Sparks fly: By playing inaugural gala, The B-Street Band has taken a side

The B-Street Band will perform at the Garden State Inaugural Gala, Jan. 19 in Washington, D.C.

“Get yourself a song to sing and sing it till you’re done
Yeah, sing it hard and sing it well
Send the robber barons straight to hell” — Bruce Springsteen, “Death to My Hometown”

The B-Street Band, a Jersey-based group that plays the music of Bruce Springsteen and the E Street Band (as well as other material), has made national news by agreeing to perform at the Jan. 19 Garden State Inaugural Gala, at the Washington Court Hotel.

With the incoming Trump administration having a hard time securing prominent entertainers for its inauguration celebrations — and with Springsteen himself having called Trump a “moron” and a “toxic narcissist” — some members of the press have used this as an opportunity to have some satirical fun.

But some have gone too far. To cite just one example, The New York Daily News posted an article stating that “Donald Trump still hasn’t booked an A-list performer for his inauguration, but he has locked up the B Street Band, a Bruce Springsteen cover band that’s been playing since 1980” — as if Trump himself got on the phone and offered the B-Street Band a deal. That’s ridiculous.

This event is presented by the New Jersey State Society — a networking organization for the New Jersey community in Washington, D.C. — with Gov. Christie and his wife serving as honorary chairs. Trump didn’t organize it, and won’t necessarily get anywhere near it.

The band responded to the criticism with a post on its Facebook page today, stating that it has “no political agenda” and describing the event as a “bipartisan” gala that “celebrates the change of office and gives respect to the office of the president.”

On the gala’s Eventbrite page, where its tickets are being sold, it is also described as “a nonpartisan affair.” BUT … the gala is also described there as an event to “celebrate the inauguration of President-Elect Donald Trump and Vice President-Elect Mike Pence.” Somehow, given the present climate in Washington, I suspect a lot of democrats are going to sit this one out.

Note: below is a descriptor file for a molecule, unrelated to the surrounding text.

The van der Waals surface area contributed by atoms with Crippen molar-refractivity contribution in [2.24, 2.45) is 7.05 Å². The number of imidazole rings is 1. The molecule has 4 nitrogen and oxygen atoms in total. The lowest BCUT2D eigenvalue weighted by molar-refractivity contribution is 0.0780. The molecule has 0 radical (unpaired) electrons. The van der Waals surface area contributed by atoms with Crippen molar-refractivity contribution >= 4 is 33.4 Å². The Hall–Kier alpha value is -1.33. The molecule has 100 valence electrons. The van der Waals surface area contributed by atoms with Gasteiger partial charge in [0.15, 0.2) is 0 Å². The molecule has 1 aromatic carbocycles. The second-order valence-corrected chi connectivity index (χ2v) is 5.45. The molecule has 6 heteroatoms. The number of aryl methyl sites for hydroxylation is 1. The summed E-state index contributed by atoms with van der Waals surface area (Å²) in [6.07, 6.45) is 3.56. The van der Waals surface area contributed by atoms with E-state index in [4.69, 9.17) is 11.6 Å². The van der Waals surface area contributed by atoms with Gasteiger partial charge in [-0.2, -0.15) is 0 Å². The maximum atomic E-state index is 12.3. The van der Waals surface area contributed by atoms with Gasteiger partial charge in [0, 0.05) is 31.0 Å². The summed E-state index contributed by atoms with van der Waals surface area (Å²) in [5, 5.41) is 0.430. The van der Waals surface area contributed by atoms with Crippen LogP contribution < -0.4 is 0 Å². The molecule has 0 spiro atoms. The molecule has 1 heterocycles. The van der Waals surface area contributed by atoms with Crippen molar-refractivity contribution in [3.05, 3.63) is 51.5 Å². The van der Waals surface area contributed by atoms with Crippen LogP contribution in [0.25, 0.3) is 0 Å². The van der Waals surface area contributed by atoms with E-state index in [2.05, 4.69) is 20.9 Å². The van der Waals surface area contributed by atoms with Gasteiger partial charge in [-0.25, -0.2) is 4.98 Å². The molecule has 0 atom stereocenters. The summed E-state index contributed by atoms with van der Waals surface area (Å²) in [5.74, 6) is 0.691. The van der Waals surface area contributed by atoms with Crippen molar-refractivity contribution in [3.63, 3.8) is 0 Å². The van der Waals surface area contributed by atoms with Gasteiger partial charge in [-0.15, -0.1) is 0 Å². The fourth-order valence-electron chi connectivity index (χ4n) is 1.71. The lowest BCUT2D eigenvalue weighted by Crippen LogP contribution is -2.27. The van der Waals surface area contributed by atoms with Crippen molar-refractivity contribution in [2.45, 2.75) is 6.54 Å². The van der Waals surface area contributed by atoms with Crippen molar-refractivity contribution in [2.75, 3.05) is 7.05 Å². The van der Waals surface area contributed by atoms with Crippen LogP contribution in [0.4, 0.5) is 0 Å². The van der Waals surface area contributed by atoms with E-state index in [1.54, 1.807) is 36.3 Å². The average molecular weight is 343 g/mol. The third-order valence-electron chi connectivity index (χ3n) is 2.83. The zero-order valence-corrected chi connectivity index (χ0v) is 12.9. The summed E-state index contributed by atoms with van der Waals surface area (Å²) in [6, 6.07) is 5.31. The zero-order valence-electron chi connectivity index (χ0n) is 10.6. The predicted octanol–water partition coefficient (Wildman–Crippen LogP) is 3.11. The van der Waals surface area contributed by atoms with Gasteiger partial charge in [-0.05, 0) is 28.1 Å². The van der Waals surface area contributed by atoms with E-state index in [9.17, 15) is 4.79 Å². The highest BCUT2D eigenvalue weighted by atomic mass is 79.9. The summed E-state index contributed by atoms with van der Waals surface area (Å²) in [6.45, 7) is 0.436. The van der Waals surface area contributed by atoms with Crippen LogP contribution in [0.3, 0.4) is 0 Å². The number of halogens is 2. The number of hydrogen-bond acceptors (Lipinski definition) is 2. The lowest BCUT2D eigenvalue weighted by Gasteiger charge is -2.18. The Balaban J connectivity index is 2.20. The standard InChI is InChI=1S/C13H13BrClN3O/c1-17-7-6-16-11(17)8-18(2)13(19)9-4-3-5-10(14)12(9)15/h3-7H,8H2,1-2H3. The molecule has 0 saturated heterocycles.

“It’s got nothing to do with politics whatsoever,” band member Will Forte told Rolling Stone. Forte also told NJ.com that the band signed on to perform at the event four years ago.

But with the country as divided as it is right now, and the stakes as high as they are … sorry, but you’ve got to take a side. And if you’re anti-Trump, maybe you even have to break a contract.

The B-Street Band, by agreeing to play this event, has taken a side. And it’s not the side that Springsteen has taken.

 

6 thoughts on “Sparks fly: By playing inaugural gala, The B-Street Band has taken a side

  1. Normally, I would not begrudge a band that I assume is not making big bucks accepting a lucrative, high visibility gig. This, however, is different–but not because I opposed Trump. It is offensive that a band which purports to honor Bruce–and which profits primarily from his music–is part of honoring someone he hates and lies about this being a partisan event.

  2. I disagree with the premise of the article that the B Street Band has taken a side. Are the caterers who serve the food for this non-partisan reception (which takes place every four years no matter who is inaugurated) taking a side? Are the chefs who prepare the food taking a side? I thought we won a battle when the courts said that a florist had to provide flowers for a gay wedding even if he or she did not accept the validity of gay marriage. The B Street Band is playing a gig for which they were contracted four years ago after they performed for President Obama’s inauguration. They deserve a paycheck just like everyone else who is working during the inauguration ceremony. This event is not a “Trump-sponsored” event but rather a gathering of New Jerseyans living in Washington, D.C.

    • “A” list acts can afford to sit this one out. But I think even Bruce would not begrudge these guys a nice paycheck for a gig booked so long ago. Give ’em a pass.

    • There is an obvious difference between performing artists and caterers: the latter are pretty much anonymous. And even if the catering company has a big advertising banner at the event, the individual employees are still anonymous.

      A band performing on stage is clearly not anonymous.

  3. They state that they are contractually obligated to play. If so, that’s fine if they have asked to be excused from the contract. If they must play then the solution is simple – just don’t play any Springsteen songs. BTW they claim to be the #1 Springsteen cover band. Never heard that from any other source. Bold claim when there are Springsteen cover bands all over the country.

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